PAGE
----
UX Yourself, or “What’s Your Story?”

After entering the UX Design industry in Spring of last year, I had thought I had gone about navigating the job market rather well.

Summer and Fall came quickly, and all I did during those months was regularly tweak my résumé towards my applications, attend tech MeetUps, LinkedIn message individuals in companies of interest, make connections with alumni of my UX program (and college), as well as schedule countless calls and coffee dates. All of this provided me great insight but I was still left thinking, “What else can I do to stand out and from the design crowd?”

Recently concluding a teaching and support role for a full-time and part-time cohort of General Assembly UX students in New York, I was hungry to freshen up my search efforts but wondered what I could do differently to advance more quickly.

This is me. I am User Flowing at the moment.

A month or so ago, I asked one of my mentors to dinner after work. I wanted to gain his feedback as someone yearning to formally enter this field beyond the classroom. I wanted his insight as to how might I demonstrate who I am and what my value is to those operating in this field.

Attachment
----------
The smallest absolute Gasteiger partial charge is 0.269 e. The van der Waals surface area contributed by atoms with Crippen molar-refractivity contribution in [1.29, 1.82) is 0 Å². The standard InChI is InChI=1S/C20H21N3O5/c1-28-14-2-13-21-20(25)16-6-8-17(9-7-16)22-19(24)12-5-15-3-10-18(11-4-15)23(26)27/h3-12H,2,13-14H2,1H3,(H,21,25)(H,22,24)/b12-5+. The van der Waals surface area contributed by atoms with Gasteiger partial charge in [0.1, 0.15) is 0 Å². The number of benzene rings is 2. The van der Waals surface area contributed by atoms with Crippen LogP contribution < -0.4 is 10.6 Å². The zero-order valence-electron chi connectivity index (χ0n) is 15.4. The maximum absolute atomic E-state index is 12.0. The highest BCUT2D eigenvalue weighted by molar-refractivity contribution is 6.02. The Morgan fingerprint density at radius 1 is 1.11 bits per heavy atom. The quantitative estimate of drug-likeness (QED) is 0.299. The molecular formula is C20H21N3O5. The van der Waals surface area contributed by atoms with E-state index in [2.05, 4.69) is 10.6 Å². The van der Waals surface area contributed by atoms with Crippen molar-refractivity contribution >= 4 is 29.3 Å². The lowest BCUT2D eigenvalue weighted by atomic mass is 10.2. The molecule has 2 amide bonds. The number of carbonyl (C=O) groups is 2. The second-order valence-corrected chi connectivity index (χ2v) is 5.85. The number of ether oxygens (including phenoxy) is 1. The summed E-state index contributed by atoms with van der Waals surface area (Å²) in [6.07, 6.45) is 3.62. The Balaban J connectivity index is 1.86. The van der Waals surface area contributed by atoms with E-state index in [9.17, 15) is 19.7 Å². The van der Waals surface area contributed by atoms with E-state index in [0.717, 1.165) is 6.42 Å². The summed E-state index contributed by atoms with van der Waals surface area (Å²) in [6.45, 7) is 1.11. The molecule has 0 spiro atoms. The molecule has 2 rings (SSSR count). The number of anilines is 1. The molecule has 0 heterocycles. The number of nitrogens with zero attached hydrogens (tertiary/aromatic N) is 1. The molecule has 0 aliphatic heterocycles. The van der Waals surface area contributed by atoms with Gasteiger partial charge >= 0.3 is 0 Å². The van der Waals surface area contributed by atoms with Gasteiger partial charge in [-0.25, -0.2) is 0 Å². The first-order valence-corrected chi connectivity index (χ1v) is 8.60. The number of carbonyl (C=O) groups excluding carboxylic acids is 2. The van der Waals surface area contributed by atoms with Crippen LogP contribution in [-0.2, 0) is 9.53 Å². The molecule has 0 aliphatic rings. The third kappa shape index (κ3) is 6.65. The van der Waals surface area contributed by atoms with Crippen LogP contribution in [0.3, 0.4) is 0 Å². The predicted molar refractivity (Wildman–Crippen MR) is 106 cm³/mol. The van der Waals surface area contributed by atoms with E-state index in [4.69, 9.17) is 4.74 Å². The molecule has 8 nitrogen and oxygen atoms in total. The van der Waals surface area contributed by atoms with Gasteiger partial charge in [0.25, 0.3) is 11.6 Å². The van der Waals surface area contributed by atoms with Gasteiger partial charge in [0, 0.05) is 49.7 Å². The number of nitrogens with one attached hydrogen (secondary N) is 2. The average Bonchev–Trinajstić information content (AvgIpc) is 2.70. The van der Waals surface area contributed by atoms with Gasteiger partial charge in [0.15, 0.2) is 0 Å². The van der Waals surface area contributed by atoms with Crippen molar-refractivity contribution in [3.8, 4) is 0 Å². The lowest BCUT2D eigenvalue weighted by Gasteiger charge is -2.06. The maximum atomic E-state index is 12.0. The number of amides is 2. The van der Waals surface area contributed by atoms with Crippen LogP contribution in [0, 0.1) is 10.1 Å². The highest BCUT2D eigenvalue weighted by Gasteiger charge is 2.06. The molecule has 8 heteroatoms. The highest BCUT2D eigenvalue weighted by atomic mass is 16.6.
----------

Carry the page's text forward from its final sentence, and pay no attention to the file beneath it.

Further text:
He sipped his wine and took a moment to pause and reflect. His advice was the following:

“Think of your personal brand as:

How do you learn?
How do you think?
How do you approach this work?”

Put more simply: by demonstrating what you know to be true, others will see the value that you bring to this field.

We drank our wine, munched on our fries and wished each other a restful weekend. I left our meeting puzzled about how I should act on those words and decided to let the conversation sink in as I took an Uber drive home.

I had not yet understood how to take this insight to heart but I would and very soon.

As our cohort ended and a new group of young designers prepared to enter the field, I began to double-down on my efforts in terms of UX networking and projects.

Recently, I had traveled to my parents for a quiet weekend at home. It was warm, sunny, and I was studying for upcoming interviews. I already had a dedicated notebook full of details from company websites, job postings, online presentations, recruiter YouTube videos about navigating the corporate interview process and I had even looked at what tools some of these companies offered that I could familiarize myself with should it come up in conversation.

Still I was left wondering: “How else can I demonstrate my value, and what I know to be true in this field, beyond the standard interview?”

Then it hit me. UX — User Experience Design — is not confined to a computer screen, it is all around us. It showcases itself in the machines we use, the applications we navigate, the cars we drive, the elevators we ride to reach our office floor — heck, it’s even in the unorganized restaurant menu that you have to read through at brunch to find your favorite meal.